Finding Your Inner Cheerleader

Here’s a question I’ve been thinking about lately – Do we sabotage our success at certain things by purposefully limiting our enthusiasm, our curiosity or our genuine interest? I’m thinking specifically about things like greater happiness, better diet, improved exercise or expanded faith or spirituality – although I’m sure there are others.

This has been on my mind for two reasons:

First, the topic came up in a class I’m taking. It’s an online class on the Science of Happiness and is being offered through the Berkeley Greater Good Science Center. In the first week of the course, in addition to learning about the scientific research behind what makes people happy, we were encouraged to take up a week-long happiness project. The task was based on the benefits of gratitude and we were asked to write down each day, for a week, 3 good things that happened each day. As part of the instructions we were told that we would likely benefit more from the activity if we set aside any notion of it being “hokey” or “woo woo” and really got into it.

The other reason is this – I’m a pretty enthusiastic person. I get excited about things. Even things about which I’m skeptical or unsure, I’ve found I’ve always been able to rein that in a bit and remember to just go forward with a positive mindset. Recently, I expressed to my mom my thrill in finding a babysitter that would be a perfect fit for us. Her response? “Well, don’t get your hopes up.” “What?! What’s wrong with hopes up?” I thought. I mean, I’m well aware that it might not work out, but when good things happen, I kind of like to enjoy that feeling.

So, back to the sabotage. Social worker, researcher and author, Brené Brown, (kind of) covers this in her book The Gifts of Imperfection (although she doesn’t use the word sabotage). She writes,

We hustle for our worthiness by slipping on the emotional and behavioral straitjacket of cool and posturing as the tragically hip and the terminally “better than.” Being “in control” isn’t always about the desire to manipulate situations, but often it’s about the need to manage perception. We want to be able to control what other people think about us so that we can feel good enough.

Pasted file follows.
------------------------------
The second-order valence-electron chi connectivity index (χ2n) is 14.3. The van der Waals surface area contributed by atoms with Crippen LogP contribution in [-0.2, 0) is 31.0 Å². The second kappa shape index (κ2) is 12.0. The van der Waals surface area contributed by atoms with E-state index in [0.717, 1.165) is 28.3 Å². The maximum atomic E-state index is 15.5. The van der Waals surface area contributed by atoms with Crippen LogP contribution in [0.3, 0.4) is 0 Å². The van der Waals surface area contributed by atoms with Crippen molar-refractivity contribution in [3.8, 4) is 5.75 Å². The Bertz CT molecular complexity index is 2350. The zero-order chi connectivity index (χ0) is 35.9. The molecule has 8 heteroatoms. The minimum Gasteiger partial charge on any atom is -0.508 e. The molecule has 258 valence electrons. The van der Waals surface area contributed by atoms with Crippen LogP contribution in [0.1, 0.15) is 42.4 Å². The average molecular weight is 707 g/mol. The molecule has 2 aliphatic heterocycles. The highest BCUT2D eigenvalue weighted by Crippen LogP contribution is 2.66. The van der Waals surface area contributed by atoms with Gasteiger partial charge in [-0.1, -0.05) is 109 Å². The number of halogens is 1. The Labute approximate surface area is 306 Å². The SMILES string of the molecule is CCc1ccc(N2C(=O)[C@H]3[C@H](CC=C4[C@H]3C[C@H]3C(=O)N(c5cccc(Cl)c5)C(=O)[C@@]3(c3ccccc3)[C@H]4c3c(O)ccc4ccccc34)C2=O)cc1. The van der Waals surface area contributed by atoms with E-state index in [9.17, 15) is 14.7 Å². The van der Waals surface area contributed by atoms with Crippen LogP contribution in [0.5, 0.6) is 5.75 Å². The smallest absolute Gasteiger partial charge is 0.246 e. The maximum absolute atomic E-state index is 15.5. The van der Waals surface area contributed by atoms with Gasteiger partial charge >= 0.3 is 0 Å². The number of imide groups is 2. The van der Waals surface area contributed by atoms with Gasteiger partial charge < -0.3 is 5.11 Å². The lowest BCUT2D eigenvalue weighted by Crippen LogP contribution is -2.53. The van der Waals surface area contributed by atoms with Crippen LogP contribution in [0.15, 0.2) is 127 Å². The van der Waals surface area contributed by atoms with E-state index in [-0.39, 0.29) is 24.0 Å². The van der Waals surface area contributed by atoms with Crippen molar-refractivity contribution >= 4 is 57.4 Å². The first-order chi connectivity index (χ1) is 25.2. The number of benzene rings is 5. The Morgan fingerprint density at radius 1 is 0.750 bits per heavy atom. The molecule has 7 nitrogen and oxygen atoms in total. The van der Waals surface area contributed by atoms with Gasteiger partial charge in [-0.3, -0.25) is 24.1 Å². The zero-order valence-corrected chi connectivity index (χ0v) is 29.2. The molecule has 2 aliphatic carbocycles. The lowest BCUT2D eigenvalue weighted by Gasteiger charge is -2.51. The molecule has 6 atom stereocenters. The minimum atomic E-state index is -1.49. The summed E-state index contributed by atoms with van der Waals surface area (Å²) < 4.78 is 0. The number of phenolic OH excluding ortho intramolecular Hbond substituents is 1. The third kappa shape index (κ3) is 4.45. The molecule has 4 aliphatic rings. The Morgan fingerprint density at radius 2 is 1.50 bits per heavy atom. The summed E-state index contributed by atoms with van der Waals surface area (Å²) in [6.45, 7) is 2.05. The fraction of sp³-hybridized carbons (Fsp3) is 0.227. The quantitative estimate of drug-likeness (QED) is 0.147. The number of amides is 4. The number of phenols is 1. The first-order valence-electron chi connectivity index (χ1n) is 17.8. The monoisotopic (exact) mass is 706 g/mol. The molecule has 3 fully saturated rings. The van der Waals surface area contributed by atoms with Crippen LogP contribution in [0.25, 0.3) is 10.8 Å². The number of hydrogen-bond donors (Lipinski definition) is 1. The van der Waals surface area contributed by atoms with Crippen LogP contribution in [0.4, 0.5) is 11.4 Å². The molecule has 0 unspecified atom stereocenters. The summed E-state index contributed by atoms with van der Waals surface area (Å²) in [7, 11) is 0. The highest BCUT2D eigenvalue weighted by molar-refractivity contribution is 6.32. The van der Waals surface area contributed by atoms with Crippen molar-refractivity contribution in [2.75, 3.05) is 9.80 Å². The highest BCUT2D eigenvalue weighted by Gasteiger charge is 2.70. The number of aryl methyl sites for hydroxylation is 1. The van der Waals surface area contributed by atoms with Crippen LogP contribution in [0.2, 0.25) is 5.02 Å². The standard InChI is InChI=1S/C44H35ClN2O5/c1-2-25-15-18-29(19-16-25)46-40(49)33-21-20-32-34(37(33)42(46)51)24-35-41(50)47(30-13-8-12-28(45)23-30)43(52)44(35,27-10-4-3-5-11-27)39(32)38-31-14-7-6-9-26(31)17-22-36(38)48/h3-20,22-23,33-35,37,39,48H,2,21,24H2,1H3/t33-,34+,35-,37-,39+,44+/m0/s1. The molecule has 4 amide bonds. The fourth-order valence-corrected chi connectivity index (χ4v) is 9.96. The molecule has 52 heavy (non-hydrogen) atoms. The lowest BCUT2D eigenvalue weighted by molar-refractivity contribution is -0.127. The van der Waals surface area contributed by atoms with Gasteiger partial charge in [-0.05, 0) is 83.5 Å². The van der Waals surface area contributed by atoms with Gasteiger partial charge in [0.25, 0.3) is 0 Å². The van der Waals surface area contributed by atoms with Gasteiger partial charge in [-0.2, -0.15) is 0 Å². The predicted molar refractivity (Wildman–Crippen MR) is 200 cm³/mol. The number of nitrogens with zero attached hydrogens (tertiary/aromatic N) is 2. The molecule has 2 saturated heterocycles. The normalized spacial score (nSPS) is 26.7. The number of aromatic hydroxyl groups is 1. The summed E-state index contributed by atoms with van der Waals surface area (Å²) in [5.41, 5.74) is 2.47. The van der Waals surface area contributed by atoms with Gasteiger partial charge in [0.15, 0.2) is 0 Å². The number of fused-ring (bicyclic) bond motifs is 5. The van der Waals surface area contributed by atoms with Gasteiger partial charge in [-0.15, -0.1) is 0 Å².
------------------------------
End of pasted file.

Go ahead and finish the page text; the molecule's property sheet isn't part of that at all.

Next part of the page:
She’s talking about this in the context of the ways in which shame gets in the way of what she calls wholehearted living. Regardless of why we do this, I think it’s safe to say that we do. I believe that most people are naturally curious, generous, loving, and open to possibility. But, our fear of failure, of looking stupid or even looking too smart, too goody-goody, too emotional or too cheesy makes us hold back – especially when we’re trying something new.

This is an especially challenging issue for expats, because we’re ALWAYS in new situations and faced with a decision to go for it 100% or to hold back and see how things go. And here’s where my question lies. If we were to stop holding back, would we be more successful at living our transitions in ways that are more true to ourselves? I really think so. But, what if opening up to your natural curiosity and inner-enthusiast doesn’t come easily for you? I’ve listed a few starter ideas below. Go ahead and give them a try.

  1. Find an enthusiasm buddy. Know someone that seems to get excited about things? Tell them about a change you’re wanting to make, a new activity you’re hoping to try or a dream you’re ready to pursue and see if he or she will cheer you on.
  2. Try it out in private. Love to sing, but feel self-conscious? Listen – that’s what the shower and the car are for…right? Take advantage of privacy to get comfortable with your enthusiasm. Working on giving it your all when you don’t have an audience, can free you up to let that enthusiasm trickle out to other places.
  3. Get enthusiastic about the little things. Found a dollar bill in your pocket? Yay!! Did you manage to get the kids out of the house with only one small meltdown (yours or theirs – doesn’t matter)? Yee-haw!! You rock! No accomplishment is too small for you to celebrate when you’re working on an enthusiasm boost.
  4. Celebrate someone else’s success. Sometimes being enthusiastic for other people can be easier than admitting to ourselves that we’ve got something to be excited about. This doesn’t need to be fancy. Simply saying, “Wow! Good for you!” can be enough. If you can manage to cultivate excitement and interest in someone else’s accomplishments, you’re teaching yourself how to get excited about what you have in store.
  5. Write down 3 things you love and totally, absolutely and completely admit it. Personally, I think there are few things more attractive in a person than someone who can admit that they love something that’s traditionally seen as nerdy, uncool, strange or silly. And my husband grew up playing Dungeons and Dragons so you can trust me on this one.

Still curious? Wanna’ boost your natural enthusiast? Check out my FREE pdf of this activity on accessing your curiosity from The Expat Activity Book. It’s sure to help you focus in on raising your enthusiasm and might just help you find success in a new endeavor!

emerson quote - enthusiasm

 

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